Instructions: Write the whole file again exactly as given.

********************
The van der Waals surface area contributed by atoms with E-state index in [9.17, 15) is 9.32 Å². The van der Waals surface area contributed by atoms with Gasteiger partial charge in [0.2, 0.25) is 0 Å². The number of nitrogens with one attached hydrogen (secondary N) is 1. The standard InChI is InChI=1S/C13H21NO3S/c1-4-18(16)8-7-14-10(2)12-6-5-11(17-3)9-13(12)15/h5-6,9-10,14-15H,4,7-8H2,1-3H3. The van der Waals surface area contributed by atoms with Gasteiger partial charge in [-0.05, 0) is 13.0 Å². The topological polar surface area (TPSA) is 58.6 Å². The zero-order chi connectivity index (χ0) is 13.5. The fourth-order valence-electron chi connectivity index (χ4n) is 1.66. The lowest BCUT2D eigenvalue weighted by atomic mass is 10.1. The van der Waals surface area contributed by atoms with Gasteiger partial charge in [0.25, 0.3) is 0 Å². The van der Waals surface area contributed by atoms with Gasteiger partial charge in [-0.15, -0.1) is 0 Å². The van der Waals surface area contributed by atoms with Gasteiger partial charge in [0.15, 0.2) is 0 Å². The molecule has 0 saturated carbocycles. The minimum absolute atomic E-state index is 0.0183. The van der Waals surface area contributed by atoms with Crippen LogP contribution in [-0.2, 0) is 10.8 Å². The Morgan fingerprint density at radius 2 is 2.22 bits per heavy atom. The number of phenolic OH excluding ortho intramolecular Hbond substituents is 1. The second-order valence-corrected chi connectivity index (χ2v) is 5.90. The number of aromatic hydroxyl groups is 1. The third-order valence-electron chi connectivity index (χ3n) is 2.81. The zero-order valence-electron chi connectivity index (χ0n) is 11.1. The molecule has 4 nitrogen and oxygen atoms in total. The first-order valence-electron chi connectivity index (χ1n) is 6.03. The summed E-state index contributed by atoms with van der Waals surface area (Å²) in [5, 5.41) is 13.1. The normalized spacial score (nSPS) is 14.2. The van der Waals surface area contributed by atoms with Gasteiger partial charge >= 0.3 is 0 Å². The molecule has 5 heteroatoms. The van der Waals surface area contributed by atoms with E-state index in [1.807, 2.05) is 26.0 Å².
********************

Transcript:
The van der Waals surface area contributed by atoms with E-state index in [9.17, 15) is 9.32 Å². The van der Waals surface area contributed by atoms with Gasteiger partial charge in [0.2, 0.25) is 0 Å². The number of nitrogens with one attached hydrogen (secondary N) is 1. The standard InChI is InChI=1S/C13H21NO3S/c1-4-18(16)8-7-14-10(2)12-6-5-11(17-3)9-13(12)15/h5-6,9-10,14-15H,4,7-8H2,1-3H3. The van der Waals surface area contributed by atoms with Gasteiger partial charge in [-0.05, 0) is 13.0 Å². The topological polar surface area (TPSA) is 58.6 Å². The zero-order chi connectivity index (χ0) is 13.5. The fourth-order valence-electron chi connectivity index (χ4n) is 1.66. The lowest BCUT2D eigenvalue weighted by atomic mass is 10.1. The van der Waals surface area contributed by atoms with Gasteiger partial charge in [0.25, 0.3) is 0 Å². The van der Waals surface area contributed by atoms with Gasteiger partial charge in [-0.15, -0.1) is 0 Å². The van der Waals surface area contributed by atoms with Gasteiger partial charge in [0.15, 0.2) is 0 Å². The molecule has 0 saturated carbocycles. The minimum absolute atomic E-state index is 0.0183. The van der Waals surface area contributed by atoms with Crippen LogP contribution in [-0.2, 0) is 10.8 Å². The Morgan fingerprint density at radius 2 is 2.22 bits per heavy atom. The number of phenolic OH excluding ortho intramolecular Hbond substituents is 1. The second-order valence-corrected chi connectivity index (χ2v) is 5.90. The number of aromatic hydroxyl groups is 1. The third-order valence-electron chi connectivity index (χ3n) is 2.81. The zero-order valence-electron chi connectivity index (χ0n) is 11.1. The molecule has 4 nitrogen and oxygen atoms in total. The first-order valence-electron chi connectivity index (χ1n) is 6.03. The summed E-state index contributed by atoms with van der Waals surface area (Å²) in [5, 5.41) is 13.1. The normalized spacial score (nSPS) is 14.2. The van der Waals surface area contributed by atoms with Gasteiger partial charge >= 0.3 is 0 Å². The molecule has 5 heteroatoms. The van der Waals surface area contributed by atoms with E-state index in [1.807, 2.05) is 26.0 Å².